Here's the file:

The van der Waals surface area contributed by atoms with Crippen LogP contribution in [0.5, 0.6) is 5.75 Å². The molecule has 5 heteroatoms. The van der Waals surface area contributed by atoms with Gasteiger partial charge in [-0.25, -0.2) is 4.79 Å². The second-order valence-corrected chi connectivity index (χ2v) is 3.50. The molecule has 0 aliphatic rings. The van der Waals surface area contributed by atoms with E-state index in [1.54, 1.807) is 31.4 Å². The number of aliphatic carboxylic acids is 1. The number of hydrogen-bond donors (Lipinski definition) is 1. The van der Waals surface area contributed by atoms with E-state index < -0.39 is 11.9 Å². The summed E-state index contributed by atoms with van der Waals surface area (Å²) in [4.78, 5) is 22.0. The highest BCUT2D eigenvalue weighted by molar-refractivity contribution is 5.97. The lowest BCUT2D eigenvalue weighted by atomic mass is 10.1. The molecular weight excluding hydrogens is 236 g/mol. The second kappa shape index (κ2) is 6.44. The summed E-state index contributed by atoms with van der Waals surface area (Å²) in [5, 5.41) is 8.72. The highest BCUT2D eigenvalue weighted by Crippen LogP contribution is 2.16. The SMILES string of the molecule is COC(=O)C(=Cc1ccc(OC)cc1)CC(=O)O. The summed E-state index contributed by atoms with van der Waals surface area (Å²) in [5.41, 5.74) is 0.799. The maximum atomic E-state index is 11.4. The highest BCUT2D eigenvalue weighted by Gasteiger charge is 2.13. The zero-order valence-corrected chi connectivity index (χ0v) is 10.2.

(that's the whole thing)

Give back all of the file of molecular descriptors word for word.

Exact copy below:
The van der Waals surface area contributed by atoms with Crippen LogP contribution in [0.5, 0.6) is 5.75 Å². The molecule has 5 heteroatoms. The van der Waals surface area contributed by atoms with Gasteiger partial charge in [-0.25, -0.2) is 4.79 Å². The second-order valence-corrected chi connectivity index (χ2v) is 3.50. The molecule has 0 aliphatic rings. The van der Waals surface area contributed by atoms with E-state index in [1.54, 1.807) is 31.4 Å². The number of aliphatic carboxylic acids is 1. The number of hydrogen-bond donors (Lipinski definition) is 1. The van der Waals surface area contributed by atoms with E-state index < -0.39 is 11.9 Å². The summed E-state index contributed by atoms with van der Waals surface area (Å²) in [4.78, 5) is 22.0. The highest BCUT2D eigenvalue weighted by molar-refractivity contribution is 5.97. The lowest BCUT2D eigenvalue weighted by atomic mass is 10.1. The molecular weight excluding hydrogens is 236 g/mol. The second kappa shape index (κ2) is 6.44. The summed E-state index contributed by atoms with van der Waals surface area (Å²) in [5, 5.41) is 8.72. The highest BCUT2D eigenvalue weighted by Crippen LogP contribution is 2.16. The SMILES string of the molecule is COC(=O)C(=Cc1ccc(OC)cc1)CC(=O)O. The summed E-state index contributed by atoms with van der Waals surface area (Å²) in [5.41, 5.74) is 0.799. The maximum atomic E-state index is 11.4. The highest BCUT2D eigenvalue weighted by Gasteiger charge is 2.13. The zero-order valence-corrected chi connectivity index (χ0v) is 10.2.